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Gram Scale - How Much To Spend?

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Hi guys,

 

I've been reading the site for a while and have finally started working on balsa cranks.  I want to start experimenting with different internal weighting and need to step up and get a scale. 

 

My question I'm hoping everyone can help me with is, How much do you need to spend to get a dependable scale? 

 

I see them from $10 up to more than I can afford.   I'd hate to buy one and have inacurate weights though. 

 

Recommendations?

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A friend of mine let me use his and it worked really well. He got his from Midway USA. You want to make sure you get the calibration weights with it. You can check to see if the scale is starting so slide the weights a little. Once you recalibrate the scale you will be back in the money again. I think they need to be 50 grams or more, the cheap 10 gram weights will not recalibrate the scale. You should not have to spend more than 30 from what I have seen.

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I think I paid about $25 for my last one, on Ebay.  Its max is about 8 oz.  Almost all digital scales are made in China so buying one from a U.S. company is no guarantee of better quality IMO.  My first scale was a Digiweigh brand and lasted for 6-7 years before it crapped out.  I don't have a calibration weight but ballast I weighed on my first scale weighs the same on my new one, accurate to 1/100th oz.  So in my experience so far, the digital scales stay pretty accurate.  Playing devil's advocate, as long as your scale stays constant, it doesn't really matter if it is accurate to a standard weight.  What matters to me is the weights of hardware and the finished crankbait compared to weights I got on earlier batches that worked (or didn't).  One detail, the pad on many digital scales is too small for many crankbaits when you weigh them with treble hooks installed.  So a scale with a larger plastic cover and a Tare Weight function is desirable.  You can zero the scale with the cover on the pad, then fit a larger crankbait on the scale to weigh it.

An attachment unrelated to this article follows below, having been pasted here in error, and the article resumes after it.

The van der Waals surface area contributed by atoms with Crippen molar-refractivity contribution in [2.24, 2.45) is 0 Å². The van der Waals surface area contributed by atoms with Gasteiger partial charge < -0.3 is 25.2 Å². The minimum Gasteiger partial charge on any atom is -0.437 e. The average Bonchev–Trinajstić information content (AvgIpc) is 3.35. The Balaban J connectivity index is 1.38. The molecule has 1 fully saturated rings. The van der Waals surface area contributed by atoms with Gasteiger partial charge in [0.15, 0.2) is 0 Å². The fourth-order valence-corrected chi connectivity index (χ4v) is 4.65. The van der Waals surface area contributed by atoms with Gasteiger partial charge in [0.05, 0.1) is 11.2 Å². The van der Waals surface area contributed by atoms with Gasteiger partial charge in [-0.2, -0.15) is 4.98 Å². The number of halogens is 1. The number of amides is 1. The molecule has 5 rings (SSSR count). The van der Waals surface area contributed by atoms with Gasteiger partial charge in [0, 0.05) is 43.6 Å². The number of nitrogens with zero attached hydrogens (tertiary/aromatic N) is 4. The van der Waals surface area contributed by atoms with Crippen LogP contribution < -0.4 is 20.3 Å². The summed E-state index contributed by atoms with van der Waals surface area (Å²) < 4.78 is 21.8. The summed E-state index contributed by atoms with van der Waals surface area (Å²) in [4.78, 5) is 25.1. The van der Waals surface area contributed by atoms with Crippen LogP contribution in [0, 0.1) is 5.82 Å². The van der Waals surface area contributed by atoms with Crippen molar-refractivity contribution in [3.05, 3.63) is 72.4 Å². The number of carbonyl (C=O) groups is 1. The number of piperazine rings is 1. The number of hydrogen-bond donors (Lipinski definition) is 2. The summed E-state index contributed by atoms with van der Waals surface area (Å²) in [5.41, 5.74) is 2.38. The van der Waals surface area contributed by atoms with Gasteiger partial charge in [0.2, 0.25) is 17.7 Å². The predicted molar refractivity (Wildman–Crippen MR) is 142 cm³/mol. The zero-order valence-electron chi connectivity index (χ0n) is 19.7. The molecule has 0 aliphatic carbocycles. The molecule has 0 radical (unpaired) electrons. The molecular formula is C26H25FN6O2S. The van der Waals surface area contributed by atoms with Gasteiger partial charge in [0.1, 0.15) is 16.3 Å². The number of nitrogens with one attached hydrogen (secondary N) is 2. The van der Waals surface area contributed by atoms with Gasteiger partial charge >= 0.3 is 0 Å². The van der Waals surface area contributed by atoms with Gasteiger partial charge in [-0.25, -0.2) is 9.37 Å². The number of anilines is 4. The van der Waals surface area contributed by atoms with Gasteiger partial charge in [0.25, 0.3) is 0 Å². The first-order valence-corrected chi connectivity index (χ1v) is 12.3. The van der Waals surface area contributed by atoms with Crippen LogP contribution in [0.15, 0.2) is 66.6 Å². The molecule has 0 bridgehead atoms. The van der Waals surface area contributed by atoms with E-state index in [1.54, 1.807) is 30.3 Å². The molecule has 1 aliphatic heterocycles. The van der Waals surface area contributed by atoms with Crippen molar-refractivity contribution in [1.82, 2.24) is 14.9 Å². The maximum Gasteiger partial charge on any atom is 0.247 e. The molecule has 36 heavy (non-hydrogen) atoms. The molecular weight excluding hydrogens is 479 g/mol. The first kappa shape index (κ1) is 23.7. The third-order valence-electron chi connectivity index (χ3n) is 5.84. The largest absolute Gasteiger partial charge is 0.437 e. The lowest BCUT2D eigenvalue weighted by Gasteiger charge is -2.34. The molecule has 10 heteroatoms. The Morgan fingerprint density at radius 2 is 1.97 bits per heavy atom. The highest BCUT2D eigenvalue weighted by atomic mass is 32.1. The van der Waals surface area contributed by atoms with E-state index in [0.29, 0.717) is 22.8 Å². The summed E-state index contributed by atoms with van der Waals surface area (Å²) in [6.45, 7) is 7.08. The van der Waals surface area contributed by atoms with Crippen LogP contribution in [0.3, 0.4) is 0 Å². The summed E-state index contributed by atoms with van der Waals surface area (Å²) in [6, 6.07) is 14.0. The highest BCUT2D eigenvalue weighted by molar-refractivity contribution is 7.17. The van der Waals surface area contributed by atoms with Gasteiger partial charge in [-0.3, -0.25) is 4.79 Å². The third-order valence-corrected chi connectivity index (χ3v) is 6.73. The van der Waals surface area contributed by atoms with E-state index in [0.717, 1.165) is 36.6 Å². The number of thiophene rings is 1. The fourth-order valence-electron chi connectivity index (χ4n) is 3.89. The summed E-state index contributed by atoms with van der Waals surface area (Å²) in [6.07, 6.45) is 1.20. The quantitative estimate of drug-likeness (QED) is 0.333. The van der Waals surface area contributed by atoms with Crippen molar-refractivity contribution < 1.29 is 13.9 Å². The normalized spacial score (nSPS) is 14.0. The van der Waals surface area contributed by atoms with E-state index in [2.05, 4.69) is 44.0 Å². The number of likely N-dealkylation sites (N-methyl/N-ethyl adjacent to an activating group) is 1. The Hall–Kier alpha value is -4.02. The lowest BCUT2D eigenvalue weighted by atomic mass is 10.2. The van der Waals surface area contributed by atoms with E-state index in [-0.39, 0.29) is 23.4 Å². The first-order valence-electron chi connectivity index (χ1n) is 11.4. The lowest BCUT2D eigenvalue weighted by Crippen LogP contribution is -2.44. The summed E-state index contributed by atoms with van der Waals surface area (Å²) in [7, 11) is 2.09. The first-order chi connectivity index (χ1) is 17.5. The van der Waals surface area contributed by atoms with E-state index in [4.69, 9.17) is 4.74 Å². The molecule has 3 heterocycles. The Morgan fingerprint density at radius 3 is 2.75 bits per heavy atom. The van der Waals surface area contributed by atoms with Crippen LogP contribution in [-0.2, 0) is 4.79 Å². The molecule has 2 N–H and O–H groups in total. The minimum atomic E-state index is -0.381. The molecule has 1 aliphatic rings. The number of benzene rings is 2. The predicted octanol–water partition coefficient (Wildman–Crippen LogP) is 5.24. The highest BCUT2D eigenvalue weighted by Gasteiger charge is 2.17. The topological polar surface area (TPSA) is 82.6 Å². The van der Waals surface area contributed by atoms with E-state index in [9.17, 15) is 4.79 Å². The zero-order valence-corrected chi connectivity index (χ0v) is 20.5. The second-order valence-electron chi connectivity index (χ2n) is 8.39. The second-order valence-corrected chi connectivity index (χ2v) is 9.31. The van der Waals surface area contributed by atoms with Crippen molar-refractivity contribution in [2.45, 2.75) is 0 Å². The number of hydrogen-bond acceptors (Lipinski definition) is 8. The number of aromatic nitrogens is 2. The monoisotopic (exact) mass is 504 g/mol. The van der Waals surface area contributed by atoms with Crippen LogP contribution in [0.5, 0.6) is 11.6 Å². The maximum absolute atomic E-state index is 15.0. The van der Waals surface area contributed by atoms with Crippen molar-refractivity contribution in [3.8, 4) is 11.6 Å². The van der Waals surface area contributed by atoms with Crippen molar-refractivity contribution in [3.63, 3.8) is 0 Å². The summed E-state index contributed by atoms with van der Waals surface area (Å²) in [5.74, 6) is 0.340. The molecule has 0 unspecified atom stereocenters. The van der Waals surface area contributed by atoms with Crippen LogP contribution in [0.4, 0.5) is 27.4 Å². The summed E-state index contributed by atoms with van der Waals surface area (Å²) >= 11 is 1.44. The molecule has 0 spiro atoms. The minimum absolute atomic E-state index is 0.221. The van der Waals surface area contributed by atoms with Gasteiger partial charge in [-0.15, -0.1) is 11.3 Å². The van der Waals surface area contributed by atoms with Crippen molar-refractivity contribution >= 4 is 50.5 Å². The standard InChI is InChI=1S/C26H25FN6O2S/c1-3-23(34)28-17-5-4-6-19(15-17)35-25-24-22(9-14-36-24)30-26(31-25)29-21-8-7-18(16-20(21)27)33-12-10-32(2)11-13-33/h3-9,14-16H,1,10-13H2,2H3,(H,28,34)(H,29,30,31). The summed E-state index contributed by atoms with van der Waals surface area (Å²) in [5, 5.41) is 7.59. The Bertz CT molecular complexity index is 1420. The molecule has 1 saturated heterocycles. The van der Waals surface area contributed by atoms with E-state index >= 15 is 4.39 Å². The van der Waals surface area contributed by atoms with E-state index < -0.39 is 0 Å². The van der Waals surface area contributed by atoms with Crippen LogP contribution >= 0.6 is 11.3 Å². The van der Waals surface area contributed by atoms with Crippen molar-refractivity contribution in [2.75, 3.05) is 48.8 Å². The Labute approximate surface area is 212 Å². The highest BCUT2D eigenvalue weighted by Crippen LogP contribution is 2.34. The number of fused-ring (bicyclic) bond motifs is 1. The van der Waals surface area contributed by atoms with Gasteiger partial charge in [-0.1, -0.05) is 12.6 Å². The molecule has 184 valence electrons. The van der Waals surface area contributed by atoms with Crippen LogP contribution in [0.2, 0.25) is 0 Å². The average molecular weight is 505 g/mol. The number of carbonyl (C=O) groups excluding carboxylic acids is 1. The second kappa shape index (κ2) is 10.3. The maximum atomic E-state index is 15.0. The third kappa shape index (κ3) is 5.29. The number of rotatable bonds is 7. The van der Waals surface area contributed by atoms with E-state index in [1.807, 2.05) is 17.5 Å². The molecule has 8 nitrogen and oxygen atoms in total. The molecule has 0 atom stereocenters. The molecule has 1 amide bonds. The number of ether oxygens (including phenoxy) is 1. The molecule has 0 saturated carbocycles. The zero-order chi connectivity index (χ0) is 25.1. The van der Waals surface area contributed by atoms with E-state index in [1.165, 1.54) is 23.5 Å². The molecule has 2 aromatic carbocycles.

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I have a MyWeigh i1200 that's worked perfectly for 8 or 10 years now.  Price is higher than I remember at about $100 from saveonscales.com.  If you don't need super accuracy no reason to pay for it.  This i1200 is rated to 1200 grams with 0.1 gram precision.  It came with a 1 kg calibration weight.  They have models with lower total rating that cost less.  The i500 has a 500 gram capacity (1.1 pounds) and 0.1g precision for about $60.  0.1 grams is only a couple of drops of water so plenty of precision for lures and components.  If you need to weigh small parts (hooks, swivels, etc.) you can weigh 10 or 20 at a time to get down to 0.01 gram accuracy.  One thing I like is the large, flat top so you can easily weigh parts, etc. that stick out way past the edges.  Think a lot about what you want to be able to use the scale for.  I use mine to measure food items, lures and components, RTV/catalyst, even my POP/water mixtures up to a couple of pounds of POP.  If you think you only need precision down to about 1gram, you can go with a postal scale.  Those tend to be less expensive and have higher capacity.  I've got one of those that's good to about 30 lbs.  The ultra-precise scales used for reloading top out in the 100 gram range.  That's only around 4 oz...not enough capacity for things like RTV or POP for lure making.

 

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I purchase my on line I believe it was aroun 24.00 dollars. You may want to stop at Office Depot I saw one there one day, this way you can see it in person

 

Gino

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Thanks for all the input everyone. This is great news that most of you are happy with reasonable priced scales.

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Show-off..........LOL just kidding. Nice bait by the way!

F89283D4-8F0B-454E-8EE4-C680F11149AB-333

Whoops

I was trying to post a link to harbor freight scale. It's $11.99 and works good for me

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If you can find an old lab scale, that would be best.  The more decimal places the better.  Mine goes 1 decimal place which is great for weigh finished products and ballast weights.  However, it is not accurate enough when weighing "filler" materials for adding to resin.  I'm better at eye-balling my filler amounts than actually weighing them, but a lab scale would be awesome.

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I purchased a scale at Ebay that weighs in thousandths of an ounce or tenths of a gram. It has been more than sufficient for building lures and only cost a little over $20. Measuring in grams is what I use the most and is necessary for figuring ballast weight when using the Archimedes principle of water displacement.

 

Ben

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